An application layer DDoS attack (sometimes referred to as layer 7 DDoS attack) is a form of denial-of-service (DDoS attack) where attackers target the application layer of the OSI model. The attack over-exercises specific functions or features of a website with the intention to disable those functions or features. This application-layer attack is different from an entire network attack, and is often used against financial institutions to distract IT and security personnel from security breaches.
To understand what a layer 7 DDoS attack is you must first understand what is meant by the application layer.
There are seven layers in total, each fulfilling its own purpose in a connected networking framework called the Open System Interconnection Model. The short version being referred to as the OSI Model.
In a nutshell, the OSI model is separated into seven layers that transport data up and down the chain, from the user, all the way to the physical server and back again. Each layer is its own protocol, responsible for carrying out its assigned function.
Here is an example of the OSI Model:
The seven layers of the Open System Interconnection (OSI) Model.
And here is the breakdown of the function of each layer:
Layer functions of the OSI Model.
As you can see from the model, Layer 7 is the application layer, the place where data both originates and returns. When you clicked into this article, this entire series of events occurred in the background.
We classify Syn Floods, Ack Floods, UDP-based amplification attacks (including DNS, SSDP, NTP, etc) all as network-layer DDoS attacks.
We categorize the HTTP Floods (Layer 7 DDoS attempts) into 4 major categories:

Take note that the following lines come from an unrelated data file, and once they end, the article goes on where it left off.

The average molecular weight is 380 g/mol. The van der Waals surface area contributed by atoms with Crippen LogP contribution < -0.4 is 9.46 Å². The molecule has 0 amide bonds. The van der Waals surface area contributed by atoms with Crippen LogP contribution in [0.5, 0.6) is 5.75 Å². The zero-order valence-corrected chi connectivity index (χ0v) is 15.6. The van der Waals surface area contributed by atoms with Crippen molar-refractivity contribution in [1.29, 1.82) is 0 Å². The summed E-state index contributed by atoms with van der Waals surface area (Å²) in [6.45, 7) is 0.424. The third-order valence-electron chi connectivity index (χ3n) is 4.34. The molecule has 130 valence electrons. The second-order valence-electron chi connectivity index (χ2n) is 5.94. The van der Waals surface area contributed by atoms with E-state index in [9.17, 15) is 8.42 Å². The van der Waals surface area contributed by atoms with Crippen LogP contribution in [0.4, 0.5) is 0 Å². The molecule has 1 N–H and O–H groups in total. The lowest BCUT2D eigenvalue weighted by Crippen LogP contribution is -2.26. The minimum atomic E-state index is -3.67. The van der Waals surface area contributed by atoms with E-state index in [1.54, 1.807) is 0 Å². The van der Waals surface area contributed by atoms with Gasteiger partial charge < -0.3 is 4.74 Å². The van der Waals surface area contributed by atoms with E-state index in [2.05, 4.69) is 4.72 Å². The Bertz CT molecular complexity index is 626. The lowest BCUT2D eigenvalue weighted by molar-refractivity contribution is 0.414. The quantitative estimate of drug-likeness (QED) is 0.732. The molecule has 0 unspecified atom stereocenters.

Basic HTTP Floods: Common and simple attacks that try to access the same page over and over. They generally use the same range of IP addresses, user agents and referrers.
Randomized HTTP Floods: Complex attacks that leverage a large pool of IP addresses and randomized the URLs, useragents and referers used.
Cache-bypass HTTP Floods: A sub-category of the randomized HTTP Floods that also try to bypass web application caching.
WordPress XMLRPC Floods: A sub-category that uses WordPress pingback as a reflection for the attacks.
Here are some of the ways to stop a DDoS attack:
- Block spoofed TCP attacks before they enter your network.
- Don’t let dark address packets pass your perimeter.
- Block unused protocols and ports.
- Limit the number of access per second per source IP.
- Limit numbers of concurrent connections per source IP.
- Filter foreign TCP packets.
- Do not forward packets with header anomalies.
- Monitor self similarity in traffic.
- Keep unwanted guests away.
- Use specialized DDoS mitigation equipment.
We hope we were able to provide some insights on the size and types of the Application layer (HTTP Floods) attacks we are seeing in the wild and help bring more attention to this type of threat.
If you have any additional question or would like to know something specific from our data, let us know
In the next post, we will introduce each part in detail.